Steven Pavlakis MD -Chief of Pediatric Neurologyat the Maimonides Medical Centers, talks about ADD medications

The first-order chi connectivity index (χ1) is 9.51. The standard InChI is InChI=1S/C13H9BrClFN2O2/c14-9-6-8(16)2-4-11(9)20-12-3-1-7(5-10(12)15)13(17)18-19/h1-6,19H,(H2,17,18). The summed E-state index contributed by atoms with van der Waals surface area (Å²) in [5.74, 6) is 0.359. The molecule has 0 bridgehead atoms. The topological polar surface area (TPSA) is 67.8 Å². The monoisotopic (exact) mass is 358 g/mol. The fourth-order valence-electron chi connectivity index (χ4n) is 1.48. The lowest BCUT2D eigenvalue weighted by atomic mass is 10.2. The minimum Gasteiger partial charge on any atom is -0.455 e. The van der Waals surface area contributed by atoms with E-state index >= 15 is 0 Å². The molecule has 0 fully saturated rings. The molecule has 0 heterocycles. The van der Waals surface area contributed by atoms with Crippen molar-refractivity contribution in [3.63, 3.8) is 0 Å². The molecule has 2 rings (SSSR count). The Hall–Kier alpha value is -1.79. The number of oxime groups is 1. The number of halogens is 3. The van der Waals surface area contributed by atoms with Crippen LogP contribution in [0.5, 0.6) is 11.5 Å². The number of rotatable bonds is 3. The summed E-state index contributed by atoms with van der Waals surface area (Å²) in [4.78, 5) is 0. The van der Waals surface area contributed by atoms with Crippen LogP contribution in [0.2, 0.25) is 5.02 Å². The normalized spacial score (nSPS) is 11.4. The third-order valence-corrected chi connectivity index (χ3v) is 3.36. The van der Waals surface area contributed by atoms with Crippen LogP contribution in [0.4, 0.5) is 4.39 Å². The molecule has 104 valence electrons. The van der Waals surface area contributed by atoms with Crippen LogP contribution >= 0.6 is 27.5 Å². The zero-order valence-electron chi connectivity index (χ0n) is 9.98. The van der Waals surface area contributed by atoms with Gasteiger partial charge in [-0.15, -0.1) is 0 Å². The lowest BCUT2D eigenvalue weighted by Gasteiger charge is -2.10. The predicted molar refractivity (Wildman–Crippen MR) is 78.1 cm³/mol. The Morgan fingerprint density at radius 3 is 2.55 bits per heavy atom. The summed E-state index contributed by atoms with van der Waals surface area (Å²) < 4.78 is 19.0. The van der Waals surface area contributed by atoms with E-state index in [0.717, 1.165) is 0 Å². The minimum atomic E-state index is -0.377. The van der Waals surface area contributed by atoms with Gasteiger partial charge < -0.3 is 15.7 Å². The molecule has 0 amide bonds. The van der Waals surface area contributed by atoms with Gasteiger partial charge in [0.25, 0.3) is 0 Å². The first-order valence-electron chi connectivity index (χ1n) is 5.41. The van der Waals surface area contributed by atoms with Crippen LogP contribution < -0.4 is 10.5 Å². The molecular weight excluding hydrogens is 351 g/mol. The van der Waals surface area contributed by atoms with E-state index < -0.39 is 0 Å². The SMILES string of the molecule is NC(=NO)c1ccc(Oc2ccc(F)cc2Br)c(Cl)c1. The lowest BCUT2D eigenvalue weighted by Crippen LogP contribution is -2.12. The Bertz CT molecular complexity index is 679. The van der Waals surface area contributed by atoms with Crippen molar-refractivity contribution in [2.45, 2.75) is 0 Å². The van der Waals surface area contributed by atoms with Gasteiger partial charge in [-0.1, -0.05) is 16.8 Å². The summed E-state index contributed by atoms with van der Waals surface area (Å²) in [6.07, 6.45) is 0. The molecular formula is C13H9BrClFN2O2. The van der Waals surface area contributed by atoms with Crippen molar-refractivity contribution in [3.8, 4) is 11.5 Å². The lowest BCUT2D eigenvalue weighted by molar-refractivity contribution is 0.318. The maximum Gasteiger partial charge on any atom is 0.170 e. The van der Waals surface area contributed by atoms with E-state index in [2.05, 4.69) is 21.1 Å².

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Male Speaker: People that need stimulants to keep their lives, marriages, and work environment together? One of the side effects of these stimulants could be lack of sleep and maybe they don't gain weight as well, is that true? Male Speaker: Yes, and in children that are very small that can be an issue. In bigger kids it's not usually a major problem. Male Speaker: There seems to be a phenomenon going on in colleges, a lot of kids who are normal are trying to take these kind of medicines; is that somewhat of a danger? Male Speaker: Sure. Sometimes kids in college will take lots of it. They will take it to stay up to study. They may even take it recreationally, if you take 100 of these pills and squeeze them down and take it all at once. So there is a real risk for abuse of these medications, some more than others. The major risk is if you take a lot of this stuff, it can have cardiovascular effects, meaning it can increase heart rate and blood pressure, which can be bad for you. Male Speaker: If a kid had an underlying cardiac problem undiagnosed, is there any risk of taking these medicines? Male Speaker: Taking it properly, there is probably very, very, very little risk. There is some data that even taking a regular dose may increase your blood pressure just a little bit. There is really right now no clear data that giving this to a large population, that it increases risk in any individual patient. I think it's more of a theoretical risk. So if a child does have a heart problem that we know of, we certainly would have that patient cleared before giving these medications. Male Speaker: Well, several months ago there was some report of 25 kids allegedly died taking a stimulant. Do you feel this just happened to be 25 kids that died and happened to be on the medicine, or there is a risk? Male Speaker: Well, I think every medicine has every risk known in the world, and we know the people can die from Tylenol and Motrin and everything else, including Benadryl. But the patients that I have seen are no worse than people not on the medications. One of the medications, specifically Adderall, was actually banned in Canada for a short period of time, because they had a few children that died. But when they looked at the data, as far as could be determined, the risk of death in children on Adderall was not higher than the risk of death in children not on medication. Male Speaker: Is there any medicine that doesn't stimulate the body and controls kids who have this? Male Speaker: Yes, there are several. These are what I term second-line medications. The best studied honestly is -- well, there are probably two best studied, is Clonidine or Catapres, which is an old blood pressure drug, but that actually was studied for safety and for effectiveness, with Ritalin, in a study sponsored by the NIH about five years ago. And was found to be safe for the heart and blood pressure, with Ritalin and without Ritalin, and also did work. So this is a second-line drug that I sometimes give as a patch. Other second-line medications are Strattera, which is related a little bit to an antidepressant. Strattera came out about four years ago. But this medication has certain advantages in certain subgroups and certain disadvantages in others, and sometimes people have used other medications, including Wellbutrin, which some of you may know as a medication that's used to stop smoking in adults. There has been some data that this can be helpful. But the best studied second-line drugs really are Clonidine or Catapres, and Strattera, the newer medication that was developed just for ADHD. Male Speaker: So in other words, it's a problem that can be controlled somewhat with medicine; there are failures obviously, and any doctor who gives that medicine has to monitor the kid very, very carefully. Is that true? Male Speaker: That's correct. Furthermore is, one shouldn't be rushing to give medicine to any child. I think one warning for a parent is that if you go t
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